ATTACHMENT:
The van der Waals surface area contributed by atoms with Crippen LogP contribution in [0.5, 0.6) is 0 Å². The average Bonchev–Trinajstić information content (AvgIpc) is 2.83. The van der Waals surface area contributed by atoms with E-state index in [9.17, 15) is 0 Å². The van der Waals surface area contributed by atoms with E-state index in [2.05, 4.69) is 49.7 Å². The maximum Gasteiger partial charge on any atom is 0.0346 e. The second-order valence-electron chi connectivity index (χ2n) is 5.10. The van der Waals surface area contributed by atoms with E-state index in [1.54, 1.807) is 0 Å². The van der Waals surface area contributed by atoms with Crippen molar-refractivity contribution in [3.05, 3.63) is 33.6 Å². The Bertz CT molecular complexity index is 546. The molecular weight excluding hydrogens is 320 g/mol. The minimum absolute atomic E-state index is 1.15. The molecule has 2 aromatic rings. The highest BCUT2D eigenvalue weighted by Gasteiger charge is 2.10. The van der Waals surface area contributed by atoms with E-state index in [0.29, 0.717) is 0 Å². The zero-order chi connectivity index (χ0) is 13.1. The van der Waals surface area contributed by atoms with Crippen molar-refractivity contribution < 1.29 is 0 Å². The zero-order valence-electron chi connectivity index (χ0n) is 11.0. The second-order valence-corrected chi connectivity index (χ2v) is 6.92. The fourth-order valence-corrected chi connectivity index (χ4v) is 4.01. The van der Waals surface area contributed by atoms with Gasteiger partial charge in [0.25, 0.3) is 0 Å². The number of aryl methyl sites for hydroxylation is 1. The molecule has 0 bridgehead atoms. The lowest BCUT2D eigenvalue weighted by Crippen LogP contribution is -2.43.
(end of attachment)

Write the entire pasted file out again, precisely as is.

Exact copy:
The van der Waals surface area contributed by atoms with Crippen LogP contribution in [0.5, 0.6) is 0 Å². The average Bonchev–Trinajstić information content (AvgIpc) is 2.83. The van der Waals surface area contributed by atoms with E-state index in [9.17, 15) is 0 Å². The van der Waals surface area contributed by atoms with E-state index in [2.05, 4.69) is 49.7 Å². The maximum Gasteiger partial charge on any atom is 0.0346 e. The second-order valence-electron chi connectivity index (χ2n) is 5.10. The van der Waals surface area contributed by atoms with E-state index in [1.54, 1.807) is 0 Å². The van der Waals surface area contributed by atoms with Crippen molar-refractivity contribution in [3.05, 3.63) is 33.6 Å². The Bertz CT molecular complexity index is 546. The molecular weight excluding hydrogens is 320 g/mol. The minimum absolute atomic E-state index is 1.15. The molecule has 2 aromatic rings. The highest BCUT2D eigenvalue weighted by Gasteiger charge is 2.10. The van der Waals surface area contributed by atoms with E-state index in [0.29, 0.717) is 0 Å². The zero-order chi connectivity index (χ0) is 13.1. The van der Waals surface area contributed by atoms with Crippen molar-refractivity contribution < 1.29 is 0 Å². The zero-order valence-electron chi connectivity index (χ0n) is 11.0. The second-order valence-corrected chi connectivity index (χ2v) is 6.92. The fourth-order valence-corrected chi connectivity index (χ4v) is 4.01. The van der Waals surface area contributed by atoms with Gasteiger partial charge in [0.25, 0.3) is 0 Å². The number of aryl methyl sites for hydroxylation is 1. The molecule has 0 bridgehead atoms. The lowest BCUT2D eigenvalue weighted by Crippen LogP contribution is -2.43.